4. Industry-Specific Conferences. For me, these have been counseling conferences in the past. As my role with Teen Life has changed, I am now looking at classes and conferences related to nonprofit management and fundraising like the upcoming American Fundraising Professionals Conference in Dallas.

5. Industry Related Conferences. I only recently have looked more into these. For our organization, this would be school related conferences. Because of the work we do directly with school counselors and students, conferences focused in those areas would be a great related-learning opportunity.

You may be wondering how this connects to working with teens. One application I believe is for students who are in classes they feel are not relevant to their future. I would argue that those classes are helping them build a baseline and potentially even explore new possibilities for what their future maybe. You never know what the future holds.

This could also apply to students who get their first job. Maybe it’s not the job they hope to have their whole life, but it’s what they can get right now. It’s like my grandfather used to tell me that if I don’t want to be a roofer my whole life, I better make a plan for a different career path.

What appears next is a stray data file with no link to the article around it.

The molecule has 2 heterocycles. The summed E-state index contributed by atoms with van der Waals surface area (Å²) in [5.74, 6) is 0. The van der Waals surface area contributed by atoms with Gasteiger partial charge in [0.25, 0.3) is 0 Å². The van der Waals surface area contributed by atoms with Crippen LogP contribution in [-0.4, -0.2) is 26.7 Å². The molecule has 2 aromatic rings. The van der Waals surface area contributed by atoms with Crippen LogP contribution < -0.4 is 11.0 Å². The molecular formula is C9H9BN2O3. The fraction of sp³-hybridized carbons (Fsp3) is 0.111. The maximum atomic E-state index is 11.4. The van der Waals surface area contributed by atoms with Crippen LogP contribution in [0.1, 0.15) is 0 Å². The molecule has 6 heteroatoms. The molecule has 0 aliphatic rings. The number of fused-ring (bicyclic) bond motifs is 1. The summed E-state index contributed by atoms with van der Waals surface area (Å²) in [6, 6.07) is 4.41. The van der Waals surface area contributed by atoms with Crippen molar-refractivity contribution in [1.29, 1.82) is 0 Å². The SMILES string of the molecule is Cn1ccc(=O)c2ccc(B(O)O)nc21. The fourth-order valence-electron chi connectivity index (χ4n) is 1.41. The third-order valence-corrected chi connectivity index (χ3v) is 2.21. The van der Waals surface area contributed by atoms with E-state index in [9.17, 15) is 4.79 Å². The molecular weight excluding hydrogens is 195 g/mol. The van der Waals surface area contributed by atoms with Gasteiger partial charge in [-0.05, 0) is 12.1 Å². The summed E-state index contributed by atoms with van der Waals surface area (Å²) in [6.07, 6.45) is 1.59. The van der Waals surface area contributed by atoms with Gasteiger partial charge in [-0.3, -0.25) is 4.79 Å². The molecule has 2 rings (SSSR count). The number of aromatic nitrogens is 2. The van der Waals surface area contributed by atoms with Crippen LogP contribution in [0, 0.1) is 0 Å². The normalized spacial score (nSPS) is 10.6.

So, what do you think? What are some non traditional ways you have learned important lessons in your life? Let us know!

Ricky Lewis is our Executive Director and has been with us since the beginning. As a father of 7, he seeks to help parents and their kids Live Life Better.

Motivation Monday: Searching for Hope

Motivation Monday: Searching for Hope

We are only 7 weeks away from our 7th annual TL5K!